Weight 60 to 110 pounds

Both the Catahoula Leopard Dog and the Bloodhound are working dogs that do better when you have a job for them. But while the Bloodhound works with its nose, the Catahoula Leopard Dog works with their muscular build and athleticism.

Ideally, it’s a great mix of both these features, but because you can’t control which features they get from each parent, they could have either feature or neither.

7. Bulldog Bloodhound

Mixed With Bulldog
Height 15 to 24 inches
Weight 55 to 90 pounds

While neither the Bulldog nor the Bloodhound has the highest energy levels, if you’re looking for a pure couch potato, this isn’t it. They have moderate energy levels, so you don’t know what you’ll get with a Bulldog Bloodhound. One thing’s for sure though: they look super cute and are a popular breed!

8. Coonhound Bloodhound

Mixed With Coonhound
Height 23 to 27 inches
Weight 60 to 100 pounds

If you’re looking for the ideal hunting dog a Coonhound Bloodhound can be exactly what you’re looking for. The Bloodhound provides the nose, while the Coonhound provides the relentless drive, high energy, and athleticism.

Of course, you can’t control which traits a mixed breed gets from each parent, so while a Coonhound Bloodhound can be the perfect hunting dog, there’s no guarantee they’ll have the features you want when breeding them.

9. Golden Retriever Bloodhound

Mixed With Golden Retriever
Height 22 to 26.5 inches
Weight 60 to 100 pounds

The Golden Retriever is another dog breed with a great reputation, so it’s no surprise that you can find people mixing them with a Bloodhound. But because these dogs have drastically different personalities, you never really know what you’ll get when you breed them together.

They’ll be great large companion dogs, but you don’t know for sure if they’ll be ideal hunting companions or better for trips to the dog park!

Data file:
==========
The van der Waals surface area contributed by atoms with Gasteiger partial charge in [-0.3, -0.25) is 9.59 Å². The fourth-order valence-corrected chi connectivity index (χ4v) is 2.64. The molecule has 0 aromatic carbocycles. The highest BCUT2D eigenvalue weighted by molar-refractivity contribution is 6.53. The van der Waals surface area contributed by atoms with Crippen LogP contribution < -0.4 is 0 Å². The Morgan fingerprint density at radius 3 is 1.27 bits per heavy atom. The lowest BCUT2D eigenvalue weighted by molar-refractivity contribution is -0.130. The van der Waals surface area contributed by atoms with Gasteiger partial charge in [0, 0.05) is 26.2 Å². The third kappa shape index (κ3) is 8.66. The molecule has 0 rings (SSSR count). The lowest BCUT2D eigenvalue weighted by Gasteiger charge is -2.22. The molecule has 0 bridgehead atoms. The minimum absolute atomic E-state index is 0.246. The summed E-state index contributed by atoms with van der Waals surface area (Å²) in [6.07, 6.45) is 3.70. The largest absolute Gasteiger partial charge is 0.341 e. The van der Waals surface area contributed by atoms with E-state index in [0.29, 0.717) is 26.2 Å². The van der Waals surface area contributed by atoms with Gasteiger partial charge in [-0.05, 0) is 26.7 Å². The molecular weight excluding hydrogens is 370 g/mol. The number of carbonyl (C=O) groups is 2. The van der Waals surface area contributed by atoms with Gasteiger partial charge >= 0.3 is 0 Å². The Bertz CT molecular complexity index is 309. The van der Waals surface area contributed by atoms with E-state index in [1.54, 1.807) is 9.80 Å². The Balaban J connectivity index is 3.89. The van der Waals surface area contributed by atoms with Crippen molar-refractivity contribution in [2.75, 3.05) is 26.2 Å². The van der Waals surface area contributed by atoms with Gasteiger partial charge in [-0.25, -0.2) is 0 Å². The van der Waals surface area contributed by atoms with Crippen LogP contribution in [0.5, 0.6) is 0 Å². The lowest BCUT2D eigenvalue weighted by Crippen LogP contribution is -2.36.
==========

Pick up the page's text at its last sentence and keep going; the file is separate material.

10. Doberman Pinscher Bloodhound


Mixed With Doberman Pinscher
Height 24 to 28 inches
Weight 65 to 110 pounds

The Doberman Pinscher is a sleek and powerful dog, and when you combine that with a Bloodhound, you can get a dog with a powerful nose and a ton of power. Of course, you can also get a lower-energy dog with a relatively weak nose, so it’s always a risk when getting a Doberman Pinscher Bloodhound for hunting purposes.


Which Bloodhound Mixes Are AKC Registered?

While some Bloodhound mixes are more popular than others, the truth of the matter is that the AKC does not officially recognize any mixed breed. The problem is that mixed breeds can take after their parent breeds in different ways, and there’s no way to guarantee which trait they inherit from each parent.

Because of this, there’s a large variation in mixed breeds, making it impossible for the AKC and other registries to develop standards for the breeds.

The closest you can get is to ensure that both parents have AKC registration, but even with that, you won’t be able to register any mixed-breed offspring no matter how popular or prevalent they are!



It’s important to remember that with mixed breeds, you can never guarantee which traits each pup will inherit from each parent. This leads to a ton of variation, making it a bit more challenging for dog owners.

But even with this in mind, mixed breeds can make phenomenal companions, even if they don’t inherit all the ”best” features from each parent breed!

Featured Image Credit: Vera Zinkova, Shutterstock